Extremists 'told family Foley would be killed'

Washington - Jihadists told the family of American journalist James Foley this month that he would be executed, one of the media outlets he worked for said on Wednesday, after he was beheaded.

Philip Balboni, chief executive of news site GlobalPost, to which Foley contributed while covering the war in Libya and then Syria before his abduction there in 2012, said the journalist's captors had been in touch in the weeks before his murder.

"We've had communication with the captors, and there was at one time a receptivity to a negotiation that would lead to a release," Balboni told MSNBC television.

"It's impossible to say because the kidnappers ceased to communicate with us, with the family."

Balboni then stated that, after the beginning of US air strikes in Iraq - the first since the end of the Iraq war - the Islamic State warned the Foleys that their son would be killed.

"Innocent journalist"

"We have not released this, but there was one communication after the bombing began that went to the family that stated that Jim would be executed," he said.

"We hoped and prayed that it would not and we did everything we could ourselves to communicate back to them that Jim was just an innocent journalist who loved the Syrian people, who understood Islam and only wanted to tell the story of the Syrian people."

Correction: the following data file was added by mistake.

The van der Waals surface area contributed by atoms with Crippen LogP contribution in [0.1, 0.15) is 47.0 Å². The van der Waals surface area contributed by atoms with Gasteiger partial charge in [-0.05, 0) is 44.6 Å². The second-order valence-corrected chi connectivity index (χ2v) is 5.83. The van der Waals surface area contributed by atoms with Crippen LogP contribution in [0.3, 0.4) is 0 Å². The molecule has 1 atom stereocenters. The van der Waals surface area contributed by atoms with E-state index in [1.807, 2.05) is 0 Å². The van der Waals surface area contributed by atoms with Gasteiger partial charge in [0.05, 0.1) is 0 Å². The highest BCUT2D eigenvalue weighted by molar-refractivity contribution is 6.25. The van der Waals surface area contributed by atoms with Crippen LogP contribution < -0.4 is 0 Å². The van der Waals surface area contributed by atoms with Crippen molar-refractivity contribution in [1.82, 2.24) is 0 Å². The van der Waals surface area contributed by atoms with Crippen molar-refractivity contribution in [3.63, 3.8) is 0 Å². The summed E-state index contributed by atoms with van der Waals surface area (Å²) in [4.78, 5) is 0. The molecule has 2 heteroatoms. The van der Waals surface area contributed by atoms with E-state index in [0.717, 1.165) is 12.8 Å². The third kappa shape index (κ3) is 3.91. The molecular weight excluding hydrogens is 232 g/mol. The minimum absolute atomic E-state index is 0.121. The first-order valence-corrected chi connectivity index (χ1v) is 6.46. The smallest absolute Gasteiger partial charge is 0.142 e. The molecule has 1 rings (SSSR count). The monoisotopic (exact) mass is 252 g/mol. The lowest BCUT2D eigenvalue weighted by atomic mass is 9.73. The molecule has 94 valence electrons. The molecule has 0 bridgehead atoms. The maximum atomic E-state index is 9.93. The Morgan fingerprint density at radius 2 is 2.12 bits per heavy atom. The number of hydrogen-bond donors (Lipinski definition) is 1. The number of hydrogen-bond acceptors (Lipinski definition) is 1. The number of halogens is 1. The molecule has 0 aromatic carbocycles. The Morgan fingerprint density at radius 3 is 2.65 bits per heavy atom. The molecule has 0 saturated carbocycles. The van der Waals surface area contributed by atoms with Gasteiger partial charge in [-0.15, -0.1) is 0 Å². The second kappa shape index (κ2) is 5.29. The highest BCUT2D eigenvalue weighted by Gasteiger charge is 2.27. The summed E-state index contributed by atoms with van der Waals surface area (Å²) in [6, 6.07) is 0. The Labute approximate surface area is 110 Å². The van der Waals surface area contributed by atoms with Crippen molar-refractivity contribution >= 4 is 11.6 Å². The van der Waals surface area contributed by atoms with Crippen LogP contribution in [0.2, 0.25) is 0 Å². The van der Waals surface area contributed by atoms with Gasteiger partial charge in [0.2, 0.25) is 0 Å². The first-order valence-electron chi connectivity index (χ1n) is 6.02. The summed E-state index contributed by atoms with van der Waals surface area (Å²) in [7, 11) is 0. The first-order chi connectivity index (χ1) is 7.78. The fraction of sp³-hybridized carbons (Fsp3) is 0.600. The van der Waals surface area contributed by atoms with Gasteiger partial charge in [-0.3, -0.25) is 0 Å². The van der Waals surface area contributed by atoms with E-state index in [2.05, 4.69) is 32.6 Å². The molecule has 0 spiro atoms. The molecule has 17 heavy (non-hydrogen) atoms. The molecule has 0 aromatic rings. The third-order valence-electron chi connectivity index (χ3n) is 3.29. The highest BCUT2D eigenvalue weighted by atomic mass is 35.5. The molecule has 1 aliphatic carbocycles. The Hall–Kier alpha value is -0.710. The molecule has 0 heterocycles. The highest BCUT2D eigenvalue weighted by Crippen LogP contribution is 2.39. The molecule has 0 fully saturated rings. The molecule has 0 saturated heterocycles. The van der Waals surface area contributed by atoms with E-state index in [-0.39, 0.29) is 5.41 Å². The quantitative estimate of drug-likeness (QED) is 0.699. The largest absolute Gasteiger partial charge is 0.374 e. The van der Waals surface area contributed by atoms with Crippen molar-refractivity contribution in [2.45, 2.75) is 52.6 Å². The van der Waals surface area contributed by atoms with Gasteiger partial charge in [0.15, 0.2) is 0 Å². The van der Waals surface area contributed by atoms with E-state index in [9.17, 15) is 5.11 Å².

Asked if he believed the bombing campaign was connected to Foley's murder, Balboni said: "the onset of the bombing, which was done for very good and sufficient reason by our government, perhaps was the thing that sealed Jim's fate."

But he stressed that the Foley family does not blame their son's death on President Barack Obama's decision to launch air strikes.

Remaining hostages

In early August the United States began bombing IS forces in northern Iraq in a bid to prevent a feared genocide as jihadists closed in on thousands of members of Iraq's Yazidi minority.

Later US air raids were conducted in support of Iraqi forces near Mosul, where extremists were battling for control of a major dam.

GlobalPost has led the two-year effort to find and free Foley. Balboni said several other Westerners were taken hostage in Syria and elsewhere, and that he was "virtually certain" that ransoms were paid to gain their freedom.

"We are so deeply sorry that we couldn't bring Jim home safely," he said.

Balboni and the family were now focusing on the remaining hostages, including an American which IS has threatened to kill unless Obama calls off the air strikes.

"We know what they've done, and we have to believe that they're more than capable of doing this again."